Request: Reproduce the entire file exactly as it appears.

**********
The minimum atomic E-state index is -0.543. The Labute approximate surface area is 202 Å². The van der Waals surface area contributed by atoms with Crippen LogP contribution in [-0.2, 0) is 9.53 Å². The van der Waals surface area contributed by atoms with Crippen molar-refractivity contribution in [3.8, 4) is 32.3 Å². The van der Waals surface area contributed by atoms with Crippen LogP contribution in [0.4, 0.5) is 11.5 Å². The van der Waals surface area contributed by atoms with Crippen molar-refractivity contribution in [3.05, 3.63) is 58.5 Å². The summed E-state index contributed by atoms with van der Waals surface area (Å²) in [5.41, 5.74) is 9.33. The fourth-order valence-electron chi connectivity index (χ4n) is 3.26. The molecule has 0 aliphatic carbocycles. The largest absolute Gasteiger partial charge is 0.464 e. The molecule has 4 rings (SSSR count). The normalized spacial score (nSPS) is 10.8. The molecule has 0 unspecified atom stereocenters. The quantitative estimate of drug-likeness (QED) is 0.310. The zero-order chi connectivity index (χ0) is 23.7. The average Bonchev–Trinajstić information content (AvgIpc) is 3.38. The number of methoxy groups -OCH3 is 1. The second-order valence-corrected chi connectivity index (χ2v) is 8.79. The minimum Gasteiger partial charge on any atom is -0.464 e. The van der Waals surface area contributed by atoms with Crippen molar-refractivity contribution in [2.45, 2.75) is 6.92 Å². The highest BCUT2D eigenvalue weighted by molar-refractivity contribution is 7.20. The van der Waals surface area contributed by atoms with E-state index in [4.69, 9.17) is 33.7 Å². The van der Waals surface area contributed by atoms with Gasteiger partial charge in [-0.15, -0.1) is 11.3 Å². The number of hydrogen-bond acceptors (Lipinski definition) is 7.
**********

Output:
The minimum atomic E-state index is -0.543. The Labute approximate surface area is 202 Å². The van der Waals surface area contributed by atoms with Crippen LogP contribution in [-0.2, 0) is 9.53 Å². The van der Waals surface area contributed by atoms with Crippen molar-refractivity contribution in [3.8, 4) is 32.3 Å². The van der Waals surface area contributed by atoms with Crippen LogP contribution in [0.4, 0.5) is 11.5 Å². The van der Waals surface area contributed by atoms with Crippen molar-refractivity contribution in [3.05, 3.63) is 58.5 Å². The summed E-state index contributed by atoms with van der Waals surface area (Å²) in [5.41, 5.74) is 9.33. The fourth-order valence-electron chi connectivity index (χ4n) is 3.26. The molecule has 0 aliphatic carbocycles. The largest absolute Gasteiger partial charge is 0.464 e. The molecule has 4 rings (SSSR count). The normalized spacial score (nSPS) is 10.8. The molecule has 0 unspecified atom stereocenters. The quantitative estimate of drug-likeness (QED) is 0.310. The zero-order chi connectivity index (χ0) is 23.7. The average Bonchev–Trinajstić information content (AvgIpc) is 3.38. The number of methoxy groups -OCH3 is 1. The second-order valence-corrected chi connectivity index (χ2v) is 8.79. The minimum Gasteiger partial charge on any atom is -0.464 e. The van der Waals surface area contributed by atoms with Crippen molar-refractivity contribution in [2.45, 2.75) is 6.92 Å². The highest BCUT2D eigenvalue weighted by molar-refractivity contribution is 7.20. The van der Waals surface area contributed by atoms with E-state index in [4.69, 9.17) is 33.7 Å². The van der Waals surface area contributed by atoms with Gasteiger partial charge in [-0.15, -0.1) is 11.3 Å². The number of hydrogen-bond acceptors (Lipinski definition) is 7.